Most of the online hype about organizational social media adoption revolves around the “social business” craze. In my conversations, most businesses say they’re grappling with the multichannel integration into marketing. It begs the question, “What will come first, the full integration of social media into the marketing wheelhouse or the widespread rise of socially-enabled enterprises?”

Last January, we debated whether social business was BS or reality. It’s a good question, and one that’s still not fully answered in my mind.

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People Keep Fighting Power with Social Media

Pink Frangipani Blossoms

The first chapter of Welcome to the Fifth Estate discusses social media empowered people that act independently of traditional media, government and corporate structures. Last Saturday night on WOR Radio’s The Business of Giving show I had the pleasure of discussing this tension with host Denver Frederick. From Syrian bloggers fighting the Assad regime to the anti-Komen Planned Parenthood social media fury in the United States, people continue to fight power structures with social media.

Average citizens feel a need to circumvent established media as well as traditional government and corporate structures with online tools. Their information needs are unfulfilled and voices are not being heard. So people activate themselves online to demand change and action, or to form new innovative ways of resolving their problems.

The Syrian Revolution

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Madison Avenue Strikes Back

Ad Agencies in New York City

When an industry is operating in a hype bubble, it creates statements like this one: “Silicon Valley Will Be the Next Madison Avenue.” While claiming that Facebook social ads are the coolest property out there, one forgets who buys the ads. Media, algorithms and tools are not agencies, nor do they replace marketing skills; they are just products that make Madison Avenue better. Meanwhile, Madison Avenue is adapting and thriving.

For some reason, technologists want to replicate the David vs. Goliath myth towards Madison Avenue. They believe small groups of people armed with tools are going to replace big agencies, when in reality big agencies just buy the tools. Tools don’t replace marketing or communications. They just enhance them.

Applied, small groups of people with more advanced tools can do a better job of competing with big agencies, for sure. But ultimately they can’t scale. Large corporations rarely trust small agencies to handle all of their marketing and PR. Instead they trust their large agency partners to partner, hire and find the talent they need to successfully navigate new environments.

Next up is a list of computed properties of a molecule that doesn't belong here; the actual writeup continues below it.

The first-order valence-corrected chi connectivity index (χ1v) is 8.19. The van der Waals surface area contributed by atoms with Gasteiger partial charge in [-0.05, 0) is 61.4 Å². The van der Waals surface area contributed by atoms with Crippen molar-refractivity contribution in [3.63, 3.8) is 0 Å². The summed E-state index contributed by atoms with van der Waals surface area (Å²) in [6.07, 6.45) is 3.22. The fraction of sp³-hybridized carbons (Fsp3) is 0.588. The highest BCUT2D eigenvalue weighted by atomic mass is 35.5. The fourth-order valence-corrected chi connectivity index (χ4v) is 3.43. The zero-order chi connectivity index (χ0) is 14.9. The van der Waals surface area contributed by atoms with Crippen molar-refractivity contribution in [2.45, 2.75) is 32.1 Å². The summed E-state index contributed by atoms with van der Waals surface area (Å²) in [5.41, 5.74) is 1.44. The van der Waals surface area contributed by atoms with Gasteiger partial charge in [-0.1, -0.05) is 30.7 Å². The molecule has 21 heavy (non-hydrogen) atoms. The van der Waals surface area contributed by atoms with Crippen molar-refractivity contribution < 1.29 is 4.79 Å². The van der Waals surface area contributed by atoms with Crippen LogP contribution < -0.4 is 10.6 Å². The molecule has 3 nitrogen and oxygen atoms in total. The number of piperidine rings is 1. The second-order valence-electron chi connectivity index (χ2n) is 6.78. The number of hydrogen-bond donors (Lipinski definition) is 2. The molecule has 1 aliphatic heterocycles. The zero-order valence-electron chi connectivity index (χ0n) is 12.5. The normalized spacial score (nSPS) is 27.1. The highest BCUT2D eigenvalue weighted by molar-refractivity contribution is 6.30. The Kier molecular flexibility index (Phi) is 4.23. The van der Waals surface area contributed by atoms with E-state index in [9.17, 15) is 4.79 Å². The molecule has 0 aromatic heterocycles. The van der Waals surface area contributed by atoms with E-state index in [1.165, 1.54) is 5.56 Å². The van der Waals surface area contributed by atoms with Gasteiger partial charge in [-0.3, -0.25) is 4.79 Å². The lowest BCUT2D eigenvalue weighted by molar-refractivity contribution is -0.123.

A recent BusinessWeek article titled “Don Draper’s Revenge” nailed the current communications marketplace on the head. “‘All these little companies with fun names,’ says David Lubars, chairman and chief creative officer of Omnicom’s (OMC) BBDO North America ‘we’ve kicked their butts.'”

How did the big conglomerates kick all of these little agency and technologist butts? They acquired agencies, hired solo practitioners (and adjusted their cultures to empower them), and bought the tools. Consider the fantastic teams being built at Edelman Digital, Porter Novelli, the emerging Dachis Group (now a big agency acquisition target), etc., etc. Work? How about Pepsi Refresh (Weber Shandwick) or Old Spice (Wieden + Kennedy), just to name two campaigns from 2010.

The same thing happened in the 90s when public relations was making inroads on advertising. Ever hear of Ogilvy PR?

Another parallel can found with the blogosphere. Five years ago, individual voices were supposed to beat out the media conglomerates. Now when you look at Technorati’s Top 100 blogs, major media blogs, blog mastheads that have been acquired by media conglomerates, or properties under the flag of new media conglomerates like Gawker dominate the list. Rare is the individual voice.

Advertising as an industry finds itself in the crossroads of digitalization. With online ad spends surpassing TV buys, it’s no wonder figuring out the marketplace leaves many professionals confused and stymied reading the tea leaves.

Big agencies aren’t going away, and online still only represents 35% of ads bought. Meanwhile, agencies adapt and get stronger by acquiring, well, Silicon Valley tools and the people that know how to use them. Until one of the big agencies moves its headquarters to Silicon Valley, look at such audacious statements as insider puffery in the midst of a bubble.